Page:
Hal’s mother dies, leaving her nothing but a cheap rented apartment, a deck of tarot cards, and endless sorrow. She is perplexed but slightly hopeful then, when she receives a note from an attorney indicating she has inherited money; it’s got to be a mistake, but she sure can use it. Why not see where it leads?

My thanks go to Net Galley and Simon and Schuster for the DRC, which I received free and early in exchange for this honest review.

Ware writes in a classic style that’s been compared to Agatha Christie. The traditional elements are there: a menacing old house with a creepy housekeeper; a fortune, complete with competing would-be heirs; an ambiguous old photograph; sinister strangers; a nasty winter storm that prevents escape. In less capable hands it might feel generic, but Ware provides some clever twists that update the old-school model, making for an absorbing read.

My practical side inserts itself, and I find myself wondering—if she feels intimidated by the family, can’t she find an attorney to handle this mess for her at a distance, given what’s waiting at the back end of the transaction? And when she returns to the spooky old house with nothing resolved yet, her stomach in her boots, quivering, I want to say—in all that great manse, surely she can find a different bedroom, one without bars on the windows and locks on the outside of the door. Why be bullied by an 80-year-old housekeeper? Find a different room and claim it, for heaven’s sake. Clean it and put the sheets on yourself if it comes down to it.

But if Hal followed my advice, the story would be no fun at all, so it’s just as well she cannot hear me.

Ruth Ware writes like nobody else, and those that have read her work before know how addictive it is. The more pages I turned, the more I wanted to turn. Mystery lovers and Ware’s fans will want this book right away; turn on all the lights and lock the doors and windows before you dive in. Trust me!

This book is for sale now.

39 Winks, by Kathleen Valenti****

39winksValenti’s droll new series continues, with Maggie O’Malley and her hunky boyfriend, Constantine riding in to rescue his beloved Aunt Polly. Those that read Protocol, the series opener, know that Valenti writes with swagger, often with tongue in cheek. Thanks go to Net Galley and Henery Press for the DRC, which I received free and early in exchange for this honest review. This title is now for sale.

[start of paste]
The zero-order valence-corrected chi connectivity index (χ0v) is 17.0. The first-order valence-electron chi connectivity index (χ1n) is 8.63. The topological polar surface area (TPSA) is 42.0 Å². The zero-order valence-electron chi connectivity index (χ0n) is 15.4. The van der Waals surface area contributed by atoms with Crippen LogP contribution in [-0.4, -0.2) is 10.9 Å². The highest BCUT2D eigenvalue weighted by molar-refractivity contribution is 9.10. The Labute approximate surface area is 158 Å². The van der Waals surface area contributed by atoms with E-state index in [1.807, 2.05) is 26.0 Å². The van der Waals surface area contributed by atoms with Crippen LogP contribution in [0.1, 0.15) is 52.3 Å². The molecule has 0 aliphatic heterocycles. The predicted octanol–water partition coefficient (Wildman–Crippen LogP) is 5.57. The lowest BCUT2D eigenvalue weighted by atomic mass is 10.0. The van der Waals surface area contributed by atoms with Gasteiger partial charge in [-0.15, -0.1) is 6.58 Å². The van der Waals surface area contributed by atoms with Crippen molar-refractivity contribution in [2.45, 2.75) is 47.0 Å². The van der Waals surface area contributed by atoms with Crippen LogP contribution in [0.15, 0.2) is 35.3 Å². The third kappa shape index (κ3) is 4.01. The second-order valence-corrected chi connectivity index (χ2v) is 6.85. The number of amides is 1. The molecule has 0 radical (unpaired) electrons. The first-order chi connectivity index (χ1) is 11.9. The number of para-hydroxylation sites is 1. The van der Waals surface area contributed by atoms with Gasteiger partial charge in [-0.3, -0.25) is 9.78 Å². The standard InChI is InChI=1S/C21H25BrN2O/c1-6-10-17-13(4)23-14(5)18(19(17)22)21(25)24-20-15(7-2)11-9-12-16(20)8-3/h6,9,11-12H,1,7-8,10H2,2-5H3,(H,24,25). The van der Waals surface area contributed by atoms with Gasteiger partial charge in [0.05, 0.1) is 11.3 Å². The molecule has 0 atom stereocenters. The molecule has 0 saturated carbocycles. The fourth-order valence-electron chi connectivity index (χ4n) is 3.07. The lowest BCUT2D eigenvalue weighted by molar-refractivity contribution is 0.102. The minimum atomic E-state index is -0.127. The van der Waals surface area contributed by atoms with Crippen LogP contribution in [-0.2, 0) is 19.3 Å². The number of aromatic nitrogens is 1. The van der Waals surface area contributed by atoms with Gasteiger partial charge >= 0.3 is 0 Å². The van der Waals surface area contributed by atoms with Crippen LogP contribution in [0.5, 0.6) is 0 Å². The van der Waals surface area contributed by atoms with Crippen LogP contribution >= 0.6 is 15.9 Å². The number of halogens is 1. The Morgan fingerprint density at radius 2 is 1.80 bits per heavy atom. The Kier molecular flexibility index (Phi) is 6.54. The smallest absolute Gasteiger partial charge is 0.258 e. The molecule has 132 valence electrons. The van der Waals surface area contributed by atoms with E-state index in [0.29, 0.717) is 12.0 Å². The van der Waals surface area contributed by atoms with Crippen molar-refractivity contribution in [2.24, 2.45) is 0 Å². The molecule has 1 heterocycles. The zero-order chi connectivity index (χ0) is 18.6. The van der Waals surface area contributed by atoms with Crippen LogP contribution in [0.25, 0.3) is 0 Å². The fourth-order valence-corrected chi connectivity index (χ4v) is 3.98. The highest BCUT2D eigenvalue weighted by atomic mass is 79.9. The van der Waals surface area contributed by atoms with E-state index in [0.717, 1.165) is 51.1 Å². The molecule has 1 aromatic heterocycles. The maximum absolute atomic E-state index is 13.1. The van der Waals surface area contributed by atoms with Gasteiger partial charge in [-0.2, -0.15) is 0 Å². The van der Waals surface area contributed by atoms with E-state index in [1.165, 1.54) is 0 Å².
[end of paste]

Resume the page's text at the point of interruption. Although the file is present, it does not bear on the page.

What would induce a woman to walk away from her job in order to play amateur sleuth? Maggie wouldn’t know. She is currently unemployed. Her career with Big Pharma tanked after she turned whistle-blower, and now she’s been sacked from her position as a retail sales clerk. Damn. But it’s just as well in a way, because Constantine’s Aunt Polly served as “the woman who fit the mother-shaped hole in her life,” and she needs Maggie’s help. She’s in declining health—Parkinson’s? Alzheimer’s? Bad air, bad water, poisoned food, poison gas? And following the murder of her husband, Howard, who even Polly acknowledges “was a bit of an ass”, Polly is under investigation, a favorite suspect since she is the surviving spouse of an unhappy marriage.

Valenti’s feminist spirit could not be more welcome than it is today, and her dialogue crackles. This is a fast read, part satire, part suspense, and I love the banter that unfolds between Polly and Constantine, reminiscent of the snappy patter of Cybill Shepherd and Bruce Willis in the 1980s TV show “Moonlighting” (which actually draws a mention toward the story’s conclusion).

Take Maggie O’Malley on vacation with you. It will be better with her than without her. Try not to wake the passenger snoozing next to you on the plane with your snickering, though—unless you’re bringing a second copy to share.

In It for the Money, by David Burnsworth***

InItfortheMoneyHere’s the thing that makes this title so difficult to review. It has tremendous strengths–strong concept, engaging protagonist, fearless prose. I like his animal sidekicks, Dink and Doofus. Crome is one of the finest sidekick characters I’ve seen in a mystery.

Thanks go to Henery Press and Net Galley for the DRC, which I received free and early in exchange for this honest review.

On the other hand, there are some serious issues with pacing, which is clearly uneven, and also some of the worst grammar disasters I have ever come across in prose written by an adult. “Had brang” comes to mind, but they are legion. I wanted to ignore this aspect, given that it’s a galley, but I’ve seen hundreds of them, and yet nothing that isn’t self-published has grammar this awful. The result is a deeply frustrating read.